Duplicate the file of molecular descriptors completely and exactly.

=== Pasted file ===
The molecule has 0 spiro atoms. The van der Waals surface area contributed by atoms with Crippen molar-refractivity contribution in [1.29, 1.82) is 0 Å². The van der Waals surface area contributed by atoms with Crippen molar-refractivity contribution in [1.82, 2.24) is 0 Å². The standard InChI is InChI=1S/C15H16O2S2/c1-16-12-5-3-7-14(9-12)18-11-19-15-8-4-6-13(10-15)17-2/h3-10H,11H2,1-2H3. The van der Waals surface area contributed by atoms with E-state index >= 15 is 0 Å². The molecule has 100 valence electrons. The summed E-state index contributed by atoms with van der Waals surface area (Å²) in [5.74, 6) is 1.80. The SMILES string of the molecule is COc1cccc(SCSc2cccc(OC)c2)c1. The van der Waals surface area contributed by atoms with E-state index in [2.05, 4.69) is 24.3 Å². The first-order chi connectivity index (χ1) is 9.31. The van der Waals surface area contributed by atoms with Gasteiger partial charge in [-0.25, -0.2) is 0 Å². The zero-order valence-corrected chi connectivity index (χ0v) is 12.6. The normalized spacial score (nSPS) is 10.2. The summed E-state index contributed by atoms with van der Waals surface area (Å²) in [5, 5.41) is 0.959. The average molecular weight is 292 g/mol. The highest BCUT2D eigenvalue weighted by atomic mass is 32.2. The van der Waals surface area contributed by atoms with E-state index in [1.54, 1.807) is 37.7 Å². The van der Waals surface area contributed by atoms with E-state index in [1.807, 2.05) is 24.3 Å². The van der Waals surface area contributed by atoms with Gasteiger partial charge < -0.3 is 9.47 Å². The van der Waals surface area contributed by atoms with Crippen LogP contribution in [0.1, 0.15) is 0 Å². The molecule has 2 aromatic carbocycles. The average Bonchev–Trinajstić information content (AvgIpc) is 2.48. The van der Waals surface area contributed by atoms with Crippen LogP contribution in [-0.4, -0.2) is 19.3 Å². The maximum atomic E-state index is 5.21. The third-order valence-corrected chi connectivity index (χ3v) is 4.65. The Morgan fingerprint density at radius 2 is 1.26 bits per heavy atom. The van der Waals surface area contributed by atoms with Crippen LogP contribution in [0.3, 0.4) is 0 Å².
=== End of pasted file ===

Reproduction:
The molecule has 0 spiro atoms. The van der Waals surface area contributed by atoms with Crippen molar-refractivity contribution in [1.29, 1.82) is 0 Å². The van der Waals surface area contributed by atoms with Crippen molar-refractivity contribution in [1.82, 2.24) is 0 Å². The standard InChI is InChI=1S/C15H16O2S2/c1-16-12-5-3-7-14(9-12)18-11-19-15-8-4-6-13(10-15)17-2/h3-10H,11H2,1-2H3. The van der Waals surface area contributed by atoms with E-state index >= 15 is 0 Å². The molecule has 100 valence electrons. The summed E-state index contributed by atoms with van der Waals surface area (Å²) in [5.74, 6) is 1.80. The SMILES string of the molecule is COc1cccc(SCSc2cccc(OC)c2)c1. The van der Waals surface area contributed by atoms with E-state index in [2.05, 4.69) is 24.3 Å². The first-order chi connectivity index (χ1) is 9.31. The van der Waals surface area contributed by atoms with Gasteiger partial charge in [-0.25, -0.2) is 0 Å². The zero-order valence-corrected chi connectivity index (χ0v) is 12.6. The normalized spacial score (nSPS) is 10.2. The summed E-state index contributed by atoms with van der Waals surface area (Å²) in [5, 5.41) is 0.959. The average molecular weight is 292 g/mol. The highest BCUT2D eigenvalue weighted by atomic mass is 32.2. The van der Waals surface area contributed by atoms with E-state index in [1.54, 1.807) is 37.7 Å². The van der Waals surface area contributed by atoms with E-state index in [1.807, 2.05) is 24.3 Å². The van der Waals surface area contributed by atoms with Gasteiger partial charge < -0.3 is 9.47 Å². The van der Waals surface area contributed by atoms with Crippen LogP contribution in [0.1, 0.15) is 0 Å². The molecule has 2 aromatic carbocycles. The average Bonchev–Trinajstić information content (AvgIpc) is 2.48. The van der Waals surface area contributed by atoms with Crippen LogP contribution in [-0.4, -0.2) is 19.3 Å². The maximum atomic E-state index is 5.21. The third-order valence-corrected chi connectivity index (χ3v) is 4.65. The Morgan fingerprint density at radius 2 is 1.26 bits per heavy atom. The van der Waals surface area contributed by atoms with Crippen LogP contribution in [0.3, 0.4) is 0 Å².